Washington Law Review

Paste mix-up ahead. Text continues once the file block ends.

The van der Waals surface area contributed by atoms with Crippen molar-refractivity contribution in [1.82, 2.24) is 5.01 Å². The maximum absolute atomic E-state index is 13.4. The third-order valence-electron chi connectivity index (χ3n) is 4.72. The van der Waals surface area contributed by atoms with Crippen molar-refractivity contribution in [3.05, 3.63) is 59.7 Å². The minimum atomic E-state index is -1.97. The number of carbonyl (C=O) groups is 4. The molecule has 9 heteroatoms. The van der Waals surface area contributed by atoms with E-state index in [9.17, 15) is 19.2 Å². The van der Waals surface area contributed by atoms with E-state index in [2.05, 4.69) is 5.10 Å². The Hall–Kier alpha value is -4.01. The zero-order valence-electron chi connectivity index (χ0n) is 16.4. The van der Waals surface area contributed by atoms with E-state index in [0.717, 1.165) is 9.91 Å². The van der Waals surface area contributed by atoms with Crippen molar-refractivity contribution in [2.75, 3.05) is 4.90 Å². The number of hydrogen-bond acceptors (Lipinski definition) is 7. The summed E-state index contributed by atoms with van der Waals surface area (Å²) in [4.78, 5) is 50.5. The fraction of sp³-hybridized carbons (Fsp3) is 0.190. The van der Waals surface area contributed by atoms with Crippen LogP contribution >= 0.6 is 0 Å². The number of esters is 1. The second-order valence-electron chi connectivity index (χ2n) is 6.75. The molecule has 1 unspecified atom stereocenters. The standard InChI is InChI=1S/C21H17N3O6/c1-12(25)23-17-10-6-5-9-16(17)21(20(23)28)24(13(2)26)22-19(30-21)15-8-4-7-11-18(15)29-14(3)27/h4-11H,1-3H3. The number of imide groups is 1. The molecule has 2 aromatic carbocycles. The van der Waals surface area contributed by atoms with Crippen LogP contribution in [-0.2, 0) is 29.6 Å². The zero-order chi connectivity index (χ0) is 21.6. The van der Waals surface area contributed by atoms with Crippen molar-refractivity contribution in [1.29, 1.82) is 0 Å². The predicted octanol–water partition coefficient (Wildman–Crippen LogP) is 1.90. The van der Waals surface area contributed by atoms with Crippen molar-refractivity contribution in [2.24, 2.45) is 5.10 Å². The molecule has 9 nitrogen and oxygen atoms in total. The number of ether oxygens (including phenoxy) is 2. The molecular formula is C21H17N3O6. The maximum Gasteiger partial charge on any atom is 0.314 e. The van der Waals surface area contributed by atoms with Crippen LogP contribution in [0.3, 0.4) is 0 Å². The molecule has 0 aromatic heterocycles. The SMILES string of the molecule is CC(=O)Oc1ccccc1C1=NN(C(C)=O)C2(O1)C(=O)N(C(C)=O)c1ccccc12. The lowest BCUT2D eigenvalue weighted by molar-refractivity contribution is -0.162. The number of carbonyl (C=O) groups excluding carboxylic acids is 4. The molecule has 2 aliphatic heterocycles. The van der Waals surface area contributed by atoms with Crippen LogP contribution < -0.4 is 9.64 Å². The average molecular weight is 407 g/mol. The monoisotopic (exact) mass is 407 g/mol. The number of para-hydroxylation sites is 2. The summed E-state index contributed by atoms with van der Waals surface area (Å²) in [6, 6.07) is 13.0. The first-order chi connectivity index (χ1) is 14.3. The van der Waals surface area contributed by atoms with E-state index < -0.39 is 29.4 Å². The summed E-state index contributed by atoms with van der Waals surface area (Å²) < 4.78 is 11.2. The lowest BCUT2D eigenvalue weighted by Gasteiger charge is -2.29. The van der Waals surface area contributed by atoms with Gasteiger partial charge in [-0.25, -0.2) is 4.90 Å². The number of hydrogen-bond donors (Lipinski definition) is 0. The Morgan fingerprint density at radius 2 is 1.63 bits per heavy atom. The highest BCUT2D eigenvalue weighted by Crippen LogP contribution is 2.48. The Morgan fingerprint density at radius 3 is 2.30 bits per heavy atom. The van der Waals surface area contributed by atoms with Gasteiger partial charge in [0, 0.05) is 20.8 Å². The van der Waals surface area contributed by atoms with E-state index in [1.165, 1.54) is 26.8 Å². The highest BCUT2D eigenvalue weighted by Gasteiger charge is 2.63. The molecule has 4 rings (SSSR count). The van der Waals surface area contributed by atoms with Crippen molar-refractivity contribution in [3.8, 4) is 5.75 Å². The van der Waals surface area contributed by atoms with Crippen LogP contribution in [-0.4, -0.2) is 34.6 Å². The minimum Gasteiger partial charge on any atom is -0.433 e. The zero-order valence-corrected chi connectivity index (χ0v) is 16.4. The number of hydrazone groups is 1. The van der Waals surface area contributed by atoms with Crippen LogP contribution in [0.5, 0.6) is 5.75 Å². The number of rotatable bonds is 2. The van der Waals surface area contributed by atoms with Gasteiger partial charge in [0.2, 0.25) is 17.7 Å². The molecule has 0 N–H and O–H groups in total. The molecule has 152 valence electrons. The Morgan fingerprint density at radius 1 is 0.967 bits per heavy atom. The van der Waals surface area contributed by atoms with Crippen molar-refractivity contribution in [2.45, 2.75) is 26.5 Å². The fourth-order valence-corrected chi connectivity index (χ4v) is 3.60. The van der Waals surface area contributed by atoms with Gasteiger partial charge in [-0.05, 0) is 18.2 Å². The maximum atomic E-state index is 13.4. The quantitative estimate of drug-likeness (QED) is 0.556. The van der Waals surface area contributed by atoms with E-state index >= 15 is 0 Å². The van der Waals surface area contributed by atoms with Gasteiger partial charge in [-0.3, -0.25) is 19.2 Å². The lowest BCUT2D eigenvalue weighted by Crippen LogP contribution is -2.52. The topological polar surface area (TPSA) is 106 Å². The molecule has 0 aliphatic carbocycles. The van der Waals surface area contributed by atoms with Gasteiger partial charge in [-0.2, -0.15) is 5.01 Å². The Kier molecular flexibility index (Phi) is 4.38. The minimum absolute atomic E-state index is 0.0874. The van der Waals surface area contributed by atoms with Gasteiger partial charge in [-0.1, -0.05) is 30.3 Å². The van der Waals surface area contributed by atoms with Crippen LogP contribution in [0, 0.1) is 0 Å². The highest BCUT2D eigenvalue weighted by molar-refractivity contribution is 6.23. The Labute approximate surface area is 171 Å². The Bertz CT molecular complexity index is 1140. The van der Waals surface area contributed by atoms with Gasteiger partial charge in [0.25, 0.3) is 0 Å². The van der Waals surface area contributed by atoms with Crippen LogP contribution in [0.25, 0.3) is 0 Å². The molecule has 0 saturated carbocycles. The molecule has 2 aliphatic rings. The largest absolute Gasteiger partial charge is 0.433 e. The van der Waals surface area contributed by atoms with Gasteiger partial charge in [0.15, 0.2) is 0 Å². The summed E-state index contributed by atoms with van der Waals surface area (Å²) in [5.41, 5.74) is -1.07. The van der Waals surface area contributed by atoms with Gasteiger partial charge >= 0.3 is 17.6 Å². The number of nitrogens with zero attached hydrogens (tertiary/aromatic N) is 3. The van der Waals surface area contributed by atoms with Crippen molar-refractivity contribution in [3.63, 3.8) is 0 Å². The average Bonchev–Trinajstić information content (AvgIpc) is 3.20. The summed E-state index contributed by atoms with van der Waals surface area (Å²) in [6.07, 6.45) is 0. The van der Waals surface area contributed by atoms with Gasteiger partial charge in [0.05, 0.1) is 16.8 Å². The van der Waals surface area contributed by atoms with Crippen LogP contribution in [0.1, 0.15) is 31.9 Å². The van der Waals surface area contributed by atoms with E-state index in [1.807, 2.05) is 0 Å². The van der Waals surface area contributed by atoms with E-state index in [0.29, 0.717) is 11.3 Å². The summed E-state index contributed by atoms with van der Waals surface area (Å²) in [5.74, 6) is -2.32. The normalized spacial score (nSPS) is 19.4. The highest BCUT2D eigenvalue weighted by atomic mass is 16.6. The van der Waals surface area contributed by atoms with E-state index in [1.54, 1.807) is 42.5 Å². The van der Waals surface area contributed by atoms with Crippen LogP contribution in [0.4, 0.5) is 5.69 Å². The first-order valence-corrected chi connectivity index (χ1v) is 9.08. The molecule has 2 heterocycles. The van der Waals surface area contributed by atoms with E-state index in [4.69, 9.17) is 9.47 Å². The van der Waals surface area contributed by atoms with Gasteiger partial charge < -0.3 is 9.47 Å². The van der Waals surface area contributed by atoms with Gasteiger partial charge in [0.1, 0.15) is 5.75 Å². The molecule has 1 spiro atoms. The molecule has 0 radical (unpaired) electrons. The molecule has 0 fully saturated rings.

The vast majority of charities in the United States operate in a regulatory blind spot: they are neither meaningfully evaluated when they apply for charitable status nor substantively monitored after they receive charitable status. Driven by severe budget constraints, the IRS decided to essentially ignore any charity that claims it will realize less than $50,000 in annual gross receipts. From a practical perspective, the IRS’s decision makes sense. To the extent smaller charities are less likely to cause harm, it is reasonable (perhaps even preferable) to subject them to less scrutiny. This type of prioritization, known as risk-based regulation, has become increasingly popular as regulatory budgets have continued to shrink. But however intuitive, reasonable, or widespread risk-based regulation may seem, the fact remains that the IRS has effectively absolved itself of its duty to oversee the majority of charities. This Article explores, on both a micro- and macro-level, the negative consequences of the IRS’s decision to leave smaller charities unregulated. On the micro-level, the lack of regulation impacts virtually every person who interacts with the charitable sector, including donors, beneficiaries of charities, and private actors in the market. On the macro-level, as an increasing number of charities operate without proper regulation, the public will lose faith in the charitable sector and the “halo effect” enjoyed by all charitable organizations will erode. This Article is the first to identify and discuss the harms associated with the IRS’s failure to apply either front-end or back-end scrutiny to smaller charities. To address this regulatory failure, this Article argues that the IRS should require a more robust retrospective regulatory tool for all charities, regardless of size. This solution represents a cost-effective means for the IRS to meet its regulatory burden in a manner that will help restore public faith in the charitable sector.

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